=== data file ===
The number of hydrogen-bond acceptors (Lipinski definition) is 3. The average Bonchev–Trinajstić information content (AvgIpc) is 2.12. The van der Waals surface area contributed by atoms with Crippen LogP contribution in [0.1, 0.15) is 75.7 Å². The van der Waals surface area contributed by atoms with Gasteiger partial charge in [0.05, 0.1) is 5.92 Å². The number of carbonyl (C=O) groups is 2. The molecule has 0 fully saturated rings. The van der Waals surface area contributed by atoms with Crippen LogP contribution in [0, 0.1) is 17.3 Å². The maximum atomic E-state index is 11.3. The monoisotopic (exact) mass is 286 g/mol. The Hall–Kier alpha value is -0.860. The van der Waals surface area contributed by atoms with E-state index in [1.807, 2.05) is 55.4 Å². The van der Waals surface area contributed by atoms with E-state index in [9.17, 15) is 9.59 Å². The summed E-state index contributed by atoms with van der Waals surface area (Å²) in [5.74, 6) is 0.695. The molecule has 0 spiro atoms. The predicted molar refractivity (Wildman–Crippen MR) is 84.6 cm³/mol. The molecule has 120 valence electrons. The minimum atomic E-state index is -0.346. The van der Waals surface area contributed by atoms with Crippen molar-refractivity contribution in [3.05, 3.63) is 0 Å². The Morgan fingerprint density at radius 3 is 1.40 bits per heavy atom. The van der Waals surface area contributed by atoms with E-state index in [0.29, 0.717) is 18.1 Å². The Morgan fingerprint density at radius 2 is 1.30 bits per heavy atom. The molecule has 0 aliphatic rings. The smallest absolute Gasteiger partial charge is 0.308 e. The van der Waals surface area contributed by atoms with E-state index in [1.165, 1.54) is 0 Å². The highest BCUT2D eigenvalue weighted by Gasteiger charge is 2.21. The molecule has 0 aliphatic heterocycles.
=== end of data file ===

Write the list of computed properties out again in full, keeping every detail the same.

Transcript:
The number of hydrogen-bond acceptors (Lipinski definition) is 3. The average Bonchev–Trinajstić information content (AvgIpc) is 2.12. The van der Waals surface area contributed by atoms with Crippen LogP contribution in [0.1, 0.15) is 75.7 Å². The van der Waals surface area contributed by atoms with Gasteiger partial charge in [0.05, 0.1) is 5.92 Å². The number of carbonyl (C=O) groups is 2. The molecule has 0 fully saturated rings. The van der Waals surface area contributed by atoms with Crippen LogP contribution in [0, 0.1) is 17.3 Å². The maximum atomic E-state index is 11.3. The monoisotopic (exact) mass is 286 g/mol. The Hall–Kier alpha value is -0.860. The van der Waals surface area contributed by atoms with E-state index in [1.807, 2.05) is 55.4 Å². The van der Waals surface area contributed by atoms with E-state index in [9.17, 15) is 9.59 Å². The summed E-state index contributed by atoms with van der Waals surface area (Å²) in [5.74, 6) is 0.695. The molecule has 0 spiro atoms. The predicted molar refractivity (Wildman–Crippen MR) is 84.6 cm³/mol. The molecule has 120 valence electrons. The minimum atomic E-state index is -0.346. The van der Waals surface area contributed by atoms with Crippen molar-refractivity contribution in [3.05, 3.63) is 0 Å². The Morgan fingerprint density at radius 3 is 1.40 bits per heavy atom. The van der Waals surface area contributed by atoms with E-state index in [0.29, 0.717) is 18.1 Å². The Morgan fingerprint density at radius 2 is 1.30 bits per heavy atom. The molecule has 0 aliphatic rings. The smallest absolute Gasteiger partial charge is 0.308 e. The van der Waals surface area contributed by atoms with E-state index in [1.165, 1.54) is 0 Å². The highest BCUT2D eigenvalue weighted by Gasteiger charge is 2.21. The molecule has 0 aliphatic heterocycles.